Initial attempts at manufacturing carbonated water reportedly began in the 16th century with the experiments of Mr Thurneisser in 1560. However, the first ‘carbonation’ patent wasn’t granted until 1810, to the American partnership Simmons and Rundell. Other patents for aeration pumps were soon developed. One of the earliest was made by the Englishman Joseph Matthews in New York City in 1832. It basically consisted of a cast iron box lined with lead, in which carbonic acid gas was formed by reacting sulphuric acid with marble dust. The gas was then passed through water and agitated by hand to create soda water, after which is was mixed with salts to mimic the naturally occurring spa mineral waters. Reputedly the enterprising Matthews made twenty five million gallons of his soda water using marble off-cuts from the construction of St Patrick’s Cathedral in New York!

Our Bradford engine that is being restored so that it can power our soda pump.

Our Bradford engine that is being restored so that it can power our soda pump.

Other pumps in both Britain and America used the more commercial viable ‘whiting’ or chalk dust instead of marble chips. Both large plants for high volume production and smaller versions for individual enterprises were available to order from catalogues, such as Bratby and Hinchliffes (an 1884 copy of which is in our collections). The smaller pumps, driven either by hand or by electric or gas motors, were intended for use by businesses like our Chemist, as part of a wider operation. Companies like Barnett and Forsters even sent pumps to the colonies. It would be fair to say that nearly every town in the British Empire contained a soda machine.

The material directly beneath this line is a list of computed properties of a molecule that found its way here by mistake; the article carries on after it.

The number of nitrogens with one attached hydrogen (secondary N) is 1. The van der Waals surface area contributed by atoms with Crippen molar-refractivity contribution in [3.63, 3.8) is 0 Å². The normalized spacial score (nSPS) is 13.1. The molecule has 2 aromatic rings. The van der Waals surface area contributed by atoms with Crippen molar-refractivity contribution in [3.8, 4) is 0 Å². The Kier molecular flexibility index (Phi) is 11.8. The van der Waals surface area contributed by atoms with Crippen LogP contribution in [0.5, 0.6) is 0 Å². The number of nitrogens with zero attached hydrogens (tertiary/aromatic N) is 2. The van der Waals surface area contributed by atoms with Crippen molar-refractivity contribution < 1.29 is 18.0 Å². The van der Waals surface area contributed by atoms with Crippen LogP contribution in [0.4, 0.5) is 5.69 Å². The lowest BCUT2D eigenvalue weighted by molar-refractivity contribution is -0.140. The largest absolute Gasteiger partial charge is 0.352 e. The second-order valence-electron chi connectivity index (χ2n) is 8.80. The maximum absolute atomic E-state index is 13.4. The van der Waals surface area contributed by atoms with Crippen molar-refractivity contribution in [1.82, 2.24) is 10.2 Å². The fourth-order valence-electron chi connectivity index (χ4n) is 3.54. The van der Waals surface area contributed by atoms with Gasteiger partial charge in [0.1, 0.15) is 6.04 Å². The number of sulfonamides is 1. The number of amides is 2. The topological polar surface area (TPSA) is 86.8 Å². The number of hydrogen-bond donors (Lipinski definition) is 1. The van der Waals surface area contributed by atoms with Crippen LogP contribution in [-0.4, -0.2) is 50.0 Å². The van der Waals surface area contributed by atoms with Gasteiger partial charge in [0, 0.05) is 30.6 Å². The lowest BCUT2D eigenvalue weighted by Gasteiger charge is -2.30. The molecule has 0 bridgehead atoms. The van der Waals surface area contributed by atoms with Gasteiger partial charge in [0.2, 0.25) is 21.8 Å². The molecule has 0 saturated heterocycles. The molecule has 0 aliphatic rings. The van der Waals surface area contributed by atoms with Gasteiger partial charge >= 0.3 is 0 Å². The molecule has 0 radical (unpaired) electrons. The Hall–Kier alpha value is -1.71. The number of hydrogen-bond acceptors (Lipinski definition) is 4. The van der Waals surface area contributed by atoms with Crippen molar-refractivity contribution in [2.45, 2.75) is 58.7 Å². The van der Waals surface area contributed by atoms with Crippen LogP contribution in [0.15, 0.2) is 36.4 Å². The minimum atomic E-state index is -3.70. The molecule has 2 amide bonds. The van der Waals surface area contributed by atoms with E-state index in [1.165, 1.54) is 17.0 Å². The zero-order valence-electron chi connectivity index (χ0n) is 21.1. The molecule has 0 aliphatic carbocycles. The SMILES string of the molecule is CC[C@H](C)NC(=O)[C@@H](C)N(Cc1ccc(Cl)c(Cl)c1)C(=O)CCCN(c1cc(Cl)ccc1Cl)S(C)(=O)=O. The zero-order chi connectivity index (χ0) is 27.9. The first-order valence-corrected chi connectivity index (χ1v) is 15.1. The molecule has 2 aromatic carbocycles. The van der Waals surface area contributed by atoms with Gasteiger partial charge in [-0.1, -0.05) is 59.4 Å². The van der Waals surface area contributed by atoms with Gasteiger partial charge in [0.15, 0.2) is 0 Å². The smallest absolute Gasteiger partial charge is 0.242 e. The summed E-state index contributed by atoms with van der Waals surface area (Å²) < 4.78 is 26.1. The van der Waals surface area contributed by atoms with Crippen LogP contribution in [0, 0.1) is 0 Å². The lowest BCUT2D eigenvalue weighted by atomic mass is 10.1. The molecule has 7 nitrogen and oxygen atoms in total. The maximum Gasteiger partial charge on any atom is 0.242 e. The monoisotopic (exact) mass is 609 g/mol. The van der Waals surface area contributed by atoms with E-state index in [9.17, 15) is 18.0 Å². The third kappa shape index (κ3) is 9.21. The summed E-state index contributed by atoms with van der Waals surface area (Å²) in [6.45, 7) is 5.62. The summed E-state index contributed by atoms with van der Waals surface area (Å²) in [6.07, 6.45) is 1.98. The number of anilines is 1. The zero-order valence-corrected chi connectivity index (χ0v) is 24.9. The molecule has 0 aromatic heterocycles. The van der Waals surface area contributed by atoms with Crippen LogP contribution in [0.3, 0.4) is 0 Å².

The soda pump that we have in our collections, which we are planning to restore, was donated in 1976 by a small family business called Innes, which operated out of Windermere Terrace in North Shields. To drive it we have recently collected a little Bradford gas engine, which is about the right scale for the size of operation that a chemist like ours would run. It has recently been sent away to experts to be returned to working condition.

In February members of the project team visited a Victorian soda plant formerly from the factory of J. B. Bowler, which had been moved and set up to its originally operational scale and layout (including the tank, pump, bottlers etc.), at the Museum of Bath at Work. While this set up was clearly too big for us to attempt to replicate, it did give us an excellent understanding of how aerated water was actually manufactured and packaged.

It also provided us with a good idea of what a ‘flavour laboratory’ may have looked like. A flavour laboratory was where the pre-made syrups would have been either stored or where new flavours were created. Pre-made syrups could be bought from wholesalers; for example in 1898 Barnett and Forster catalogue flavours include Lemon, ‘Kola’ and Ginger Beer. However, like the patent cures that were produced by chemist, every soda manufacturer appeared to have had their own recipes. These often had exotic names or alluded to have herbal or curative properties. Indeed, in an 1892 Mineral Waters Maker’s Manual, recipes are included for consumptive cough mixture, scented ointment for pimples and cattle medicine. This connection to the mixology of the chemists was also apparent at Bowler’s lab; the concentrated syrups were held in Carboys and salts measured with pharmaceutical scales. It is clear why chemists became one of the biggest outlets for soda waters.

J Bowler's 'flavour laboratory' recreated at the Museum of Bath at Work.

J Bowler’s ‘flavour laboratory’ recreated at the Museum of Bath at Work.